Mayfield, John S. Sidney Lanier in Texas [signed copy]. Dallas, TX: The Boyd Press, 1932. 1st .
6 3/4 x 9 1/2 inches, stiff patterned card wrappers with applied printed paper title labels on front and spine, 33 clean pp. One of 119 copies printed. Tipped in photo of Lanier as frontispiece. Inscribed by the author on the ffep, "To: Dr. Walter F. McCaleb of Texas, With the compliments of John S. Mayfield of Texas, On the occasion of their meeting in Maryland. All-hallowe'en 1959." Fine. Paperback. 
With an Introductory Note by the late George Edward Woodberry.
Lanier's sojourn in Texas (1872-1873), which he undertook to seek a better climate and cure for his tuberculosis, is the focus of this study by Mayfield.
Sidney Clopton Lanier (1842-1881), b. Macon, GA; d. Lynn, NC. Lanier was an "American musician and poet whose verse often suggests the rhythms and thematic development of music. Lanier was reared by devoutly religious parents in the traditions of the Old South." - Encyclopedia Britannica. He served in the Confederate Signal Corps, was captured and imprisoned at Point Lookout, Maryland wherein he contracted tuberculosis, the disease which shortened his life. His poetry is noted for its use of dialect, reflecting the "cracker" and "negro" dialects of his day. He was a member of the faculty of Johns Hopkins University appointed in 1879, specializing in the works of the English novelists and poets.
The following is found at the Georgetown University website: "John S. Mayfield (1904-1983), born in Meridian, Texas, John Mayfield was the son of former U.S. Senator Earle B. Mayfield and Ora Lumpkin. He received a Bachelor of Arts from the University of Texas in 1930, a Master of Arts from Southern Methodist University in 1932, and studied for a doctorate at Columbia University from 1932 to 1935.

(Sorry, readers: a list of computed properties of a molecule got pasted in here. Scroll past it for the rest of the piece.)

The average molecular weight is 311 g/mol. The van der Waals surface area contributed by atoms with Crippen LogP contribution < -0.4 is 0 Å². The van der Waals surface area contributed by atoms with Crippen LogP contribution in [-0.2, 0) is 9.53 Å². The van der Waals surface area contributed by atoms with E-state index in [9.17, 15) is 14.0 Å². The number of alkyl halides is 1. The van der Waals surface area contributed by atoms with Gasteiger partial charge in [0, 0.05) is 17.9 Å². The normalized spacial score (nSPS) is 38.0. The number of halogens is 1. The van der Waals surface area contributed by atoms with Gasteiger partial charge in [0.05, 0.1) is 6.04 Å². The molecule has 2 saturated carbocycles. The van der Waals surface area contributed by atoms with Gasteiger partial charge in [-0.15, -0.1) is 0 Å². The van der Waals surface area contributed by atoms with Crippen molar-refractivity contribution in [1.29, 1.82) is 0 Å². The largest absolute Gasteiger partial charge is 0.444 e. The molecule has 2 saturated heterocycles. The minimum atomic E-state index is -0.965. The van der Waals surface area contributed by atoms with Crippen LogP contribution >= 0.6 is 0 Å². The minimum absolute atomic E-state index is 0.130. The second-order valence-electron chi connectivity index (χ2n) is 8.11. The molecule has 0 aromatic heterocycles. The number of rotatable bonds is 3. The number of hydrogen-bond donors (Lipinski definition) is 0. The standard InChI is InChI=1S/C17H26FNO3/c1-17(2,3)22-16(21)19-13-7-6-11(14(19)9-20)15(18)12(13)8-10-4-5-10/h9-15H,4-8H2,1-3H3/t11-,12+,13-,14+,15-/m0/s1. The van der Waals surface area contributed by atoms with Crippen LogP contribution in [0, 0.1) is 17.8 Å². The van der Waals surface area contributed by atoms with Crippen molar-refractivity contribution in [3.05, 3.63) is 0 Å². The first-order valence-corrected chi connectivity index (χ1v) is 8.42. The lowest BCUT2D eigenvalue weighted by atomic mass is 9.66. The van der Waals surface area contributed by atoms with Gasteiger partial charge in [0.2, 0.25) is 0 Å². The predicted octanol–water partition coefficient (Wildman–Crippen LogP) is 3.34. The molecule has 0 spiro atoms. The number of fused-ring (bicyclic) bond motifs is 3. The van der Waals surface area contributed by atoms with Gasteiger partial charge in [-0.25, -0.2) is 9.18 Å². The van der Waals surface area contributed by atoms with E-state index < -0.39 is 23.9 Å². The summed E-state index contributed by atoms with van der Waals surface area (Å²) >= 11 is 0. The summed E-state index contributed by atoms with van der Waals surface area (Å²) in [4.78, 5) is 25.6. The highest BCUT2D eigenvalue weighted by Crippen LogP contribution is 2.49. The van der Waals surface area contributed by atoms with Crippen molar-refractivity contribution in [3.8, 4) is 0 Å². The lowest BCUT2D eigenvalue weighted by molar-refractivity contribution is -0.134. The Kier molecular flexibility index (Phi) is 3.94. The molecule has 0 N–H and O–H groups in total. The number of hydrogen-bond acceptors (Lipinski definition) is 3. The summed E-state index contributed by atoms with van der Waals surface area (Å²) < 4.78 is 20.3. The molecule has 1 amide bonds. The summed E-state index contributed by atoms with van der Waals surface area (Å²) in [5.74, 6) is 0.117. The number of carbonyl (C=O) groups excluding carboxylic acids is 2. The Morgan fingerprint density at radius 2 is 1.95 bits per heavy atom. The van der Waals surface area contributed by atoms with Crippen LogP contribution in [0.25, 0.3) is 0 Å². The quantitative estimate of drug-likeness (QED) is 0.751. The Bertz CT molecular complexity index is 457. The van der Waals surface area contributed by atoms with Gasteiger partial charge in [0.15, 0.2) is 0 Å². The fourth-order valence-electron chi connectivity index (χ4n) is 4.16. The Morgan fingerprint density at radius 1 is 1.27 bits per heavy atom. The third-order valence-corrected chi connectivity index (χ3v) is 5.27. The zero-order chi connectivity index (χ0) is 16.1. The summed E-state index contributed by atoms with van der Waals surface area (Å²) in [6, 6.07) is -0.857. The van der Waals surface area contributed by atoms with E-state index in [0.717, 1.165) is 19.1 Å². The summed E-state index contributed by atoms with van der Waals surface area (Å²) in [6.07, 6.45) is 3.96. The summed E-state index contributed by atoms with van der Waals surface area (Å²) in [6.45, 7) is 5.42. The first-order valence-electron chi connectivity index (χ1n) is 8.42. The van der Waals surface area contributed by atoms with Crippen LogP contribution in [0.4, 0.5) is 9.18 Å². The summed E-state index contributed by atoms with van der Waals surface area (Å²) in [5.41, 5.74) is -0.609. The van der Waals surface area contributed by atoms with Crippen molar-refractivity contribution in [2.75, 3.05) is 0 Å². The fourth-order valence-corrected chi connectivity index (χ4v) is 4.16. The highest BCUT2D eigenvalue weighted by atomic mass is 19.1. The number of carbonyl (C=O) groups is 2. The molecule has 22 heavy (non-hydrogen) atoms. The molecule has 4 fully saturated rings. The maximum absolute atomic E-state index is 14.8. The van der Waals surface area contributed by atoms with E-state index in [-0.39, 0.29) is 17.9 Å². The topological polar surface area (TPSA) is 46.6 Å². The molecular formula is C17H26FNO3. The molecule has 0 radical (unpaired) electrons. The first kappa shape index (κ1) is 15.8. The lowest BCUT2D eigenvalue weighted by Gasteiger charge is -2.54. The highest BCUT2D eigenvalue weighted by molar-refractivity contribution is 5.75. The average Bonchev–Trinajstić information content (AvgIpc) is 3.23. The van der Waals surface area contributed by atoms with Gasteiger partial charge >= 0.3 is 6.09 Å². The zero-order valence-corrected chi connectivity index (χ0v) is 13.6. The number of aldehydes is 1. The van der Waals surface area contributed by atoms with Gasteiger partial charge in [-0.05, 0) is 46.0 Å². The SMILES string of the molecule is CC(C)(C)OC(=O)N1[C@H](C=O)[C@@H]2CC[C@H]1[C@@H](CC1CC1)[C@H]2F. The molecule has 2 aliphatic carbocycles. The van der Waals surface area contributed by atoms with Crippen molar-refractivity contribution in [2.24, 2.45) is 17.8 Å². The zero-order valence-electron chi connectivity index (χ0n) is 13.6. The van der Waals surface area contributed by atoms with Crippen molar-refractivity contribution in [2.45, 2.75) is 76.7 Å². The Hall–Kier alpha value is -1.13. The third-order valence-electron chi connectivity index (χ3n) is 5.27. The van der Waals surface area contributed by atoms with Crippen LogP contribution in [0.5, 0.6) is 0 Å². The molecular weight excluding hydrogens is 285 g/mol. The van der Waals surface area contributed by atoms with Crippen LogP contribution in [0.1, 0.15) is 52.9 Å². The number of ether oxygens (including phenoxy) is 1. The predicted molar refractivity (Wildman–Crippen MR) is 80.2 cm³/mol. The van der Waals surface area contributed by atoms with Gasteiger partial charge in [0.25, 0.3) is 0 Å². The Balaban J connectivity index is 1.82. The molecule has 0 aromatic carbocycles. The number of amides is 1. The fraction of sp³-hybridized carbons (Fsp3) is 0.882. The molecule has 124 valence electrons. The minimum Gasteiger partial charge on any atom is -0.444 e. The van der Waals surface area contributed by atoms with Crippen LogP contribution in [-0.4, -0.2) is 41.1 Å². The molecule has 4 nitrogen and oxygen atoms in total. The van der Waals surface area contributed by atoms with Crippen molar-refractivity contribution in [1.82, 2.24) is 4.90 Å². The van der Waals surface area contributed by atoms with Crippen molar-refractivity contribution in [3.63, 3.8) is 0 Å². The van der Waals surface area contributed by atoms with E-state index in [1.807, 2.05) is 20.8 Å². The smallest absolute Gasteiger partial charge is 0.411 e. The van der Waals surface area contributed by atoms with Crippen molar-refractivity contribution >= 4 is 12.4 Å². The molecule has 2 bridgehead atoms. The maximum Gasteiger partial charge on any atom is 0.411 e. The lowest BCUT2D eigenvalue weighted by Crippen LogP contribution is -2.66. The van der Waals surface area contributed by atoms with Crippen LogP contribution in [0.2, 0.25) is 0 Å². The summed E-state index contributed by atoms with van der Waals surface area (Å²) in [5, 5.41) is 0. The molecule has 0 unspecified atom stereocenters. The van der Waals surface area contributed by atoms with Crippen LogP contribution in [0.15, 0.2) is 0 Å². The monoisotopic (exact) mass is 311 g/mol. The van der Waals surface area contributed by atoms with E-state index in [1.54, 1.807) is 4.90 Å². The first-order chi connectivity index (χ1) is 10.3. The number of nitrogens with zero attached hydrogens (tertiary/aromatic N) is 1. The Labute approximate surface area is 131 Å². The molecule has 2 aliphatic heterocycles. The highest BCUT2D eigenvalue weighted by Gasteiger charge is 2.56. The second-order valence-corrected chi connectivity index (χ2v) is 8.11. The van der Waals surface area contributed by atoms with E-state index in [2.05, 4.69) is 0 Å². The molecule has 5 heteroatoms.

"Mayfield’s early career was with the U.S. military and government. From 1935 to 1942, he worked in the General Accounting Office, Washington, D.C., as an auditor and eventually became chief of recruitment, training and placement. During the Second World War he was a lieutenant commander in the Pacific with the U.S. Navy (1942-1946). Afterwards, he spent three years at the War Assets Administration, Washington, D.C. (1946-1949), in various capacities including Congressional liaison, deputy administrator for the Office of Administrative Services, and assistant deputy administrator for the Office of Management. From 1949 to 1950, Mayfield was the director of personnel at the Department of Defense.
"During the 1950s, Mayfield worked in the private sector, most notably becoming vice-president of the American Rail and Steel Company, Washington, D.C., in 1951. His primary responsibility was the management of relations and projects with federal agencies, as well as the company’s operations in Asia and Latin America.
"By the 1950s, Mayfield had already garnered a reputation as a bibliophile and collector, not only of rare books, but of manuscripts by American and English poets and writers such as Lord Byron, Robinson Jeffers, Sidney Lanier, Amy Lowell, Algernon Charles Swinburne, Booth Tarkington, and Mark Twain, among others. It followed that he became the curator of the division of manuscripts and rare books at the Syracuse University Library (1961-1971). After retirement in 1971, Mayfield served as vice-chairman of trustees, chairman of the program committee, and member of the executive committee of the Georgetown University Library."